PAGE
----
Another challenge is finding ways can all become involved. Experts cannot predict with any certainty who will become violent but they do know the factors that increase the likelihood of preventing violence. We know that having stable relationships and support, being valued and having opportunities to feel competent are all essential factors in leading healthy lives. The problem with focusing on mental health is placing the emphasis on the problems, of seeing it in terms of pathology or a diagnosis. Mental health is also about creating healthy environments, of focusing on a person’s strength. It is finding ways to engage with each other, of eradicating our own biases around racism, sexism, homophobia, classism and anti-immigrant sentiments.
July is Bebe Moore Campbell Minority Mental Health Awareness month. At the end of July and beginning of August, the National Asian American Pacific Islander Mental Health Association, NAAPIMHA will host a national three day summit on the University of Colorado, Boulder campus. The intent is to develop leadership among Asian American, Native Hawaiian and Pacific Islander college students. It will build on their Friends DO Make A Difference campaign to help student leaders raise awareness around mental health among AANHPIs on their respective campus. Congressman Mike Honda, 17th Congressional District of California, founded the Congressional Anti-Bullying Caucus “a bipartisan Caucus comprised of 58 Members of Congress committed to the belief that all communities deserve a safe environment to thrive, and our nation is in urgent need of solutions that eradicate bullying offline and online”. President Obama signed a Presidential Memorandum establishing the My Brother’s Keeper Task Force” to build ladders of opportunity and unlock the full potential of boys and young men of color”. These are but a few of the ways you can get involved. NAAPIMHA is also pleased to work alongside fellow members of the National Council of Asian Pacific Americans, a coalition of twenty nine national organizations who continue to address the many issues facing AANHPI communities from health, mental health, substance use, civil rights, housing, economic development, immigration, education, women’s issues, LGBT issues and a host of other concerns. Mental health impacts each of these topics and in turn is influenced by these issues. For further information go to www.naapimha.org; honda.house/gov/cabc; www.samhsa.gov; www.whitehouse.gov/my-brothers-keeper; www.whitehouse.gov/aapi; and ncapaonline.org.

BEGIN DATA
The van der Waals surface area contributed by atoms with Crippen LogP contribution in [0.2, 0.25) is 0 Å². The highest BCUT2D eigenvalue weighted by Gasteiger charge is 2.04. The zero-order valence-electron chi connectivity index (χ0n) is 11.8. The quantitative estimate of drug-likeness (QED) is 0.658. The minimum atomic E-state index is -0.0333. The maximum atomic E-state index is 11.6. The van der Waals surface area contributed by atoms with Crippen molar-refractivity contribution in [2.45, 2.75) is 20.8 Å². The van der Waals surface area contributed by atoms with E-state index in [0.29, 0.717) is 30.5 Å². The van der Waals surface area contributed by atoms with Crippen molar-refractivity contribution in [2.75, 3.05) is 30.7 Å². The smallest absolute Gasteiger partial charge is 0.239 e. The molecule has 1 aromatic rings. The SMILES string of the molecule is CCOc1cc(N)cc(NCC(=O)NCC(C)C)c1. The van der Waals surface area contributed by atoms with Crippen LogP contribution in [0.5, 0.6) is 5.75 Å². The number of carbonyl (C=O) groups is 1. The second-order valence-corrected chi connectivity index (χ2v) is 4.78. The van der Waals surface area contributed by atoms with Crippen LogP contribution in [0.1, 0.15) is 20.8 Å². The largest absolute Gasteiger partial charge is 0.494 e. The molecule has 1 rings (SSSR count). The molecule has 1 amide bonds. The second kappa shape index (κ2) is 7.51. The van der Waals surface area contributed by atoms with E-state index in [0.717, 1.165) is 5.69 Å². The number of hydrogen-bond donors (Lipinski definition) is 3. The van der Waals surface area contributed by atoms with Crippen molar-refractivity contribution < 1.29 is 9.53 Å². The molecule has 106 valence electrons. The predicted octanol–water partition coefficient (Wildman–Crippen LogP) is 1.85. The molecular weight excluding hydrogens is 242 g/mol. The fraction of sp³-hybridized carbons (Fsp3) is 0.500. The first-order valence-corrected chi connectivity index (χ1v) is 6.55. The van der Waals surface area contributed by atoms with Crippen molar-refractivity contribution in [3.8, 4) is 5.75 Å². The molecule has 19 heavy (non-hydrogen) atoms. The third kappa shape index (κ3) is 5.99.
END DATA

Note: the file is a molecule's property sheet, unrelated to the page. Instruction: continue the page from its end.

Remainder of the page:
DJ Ida, PhD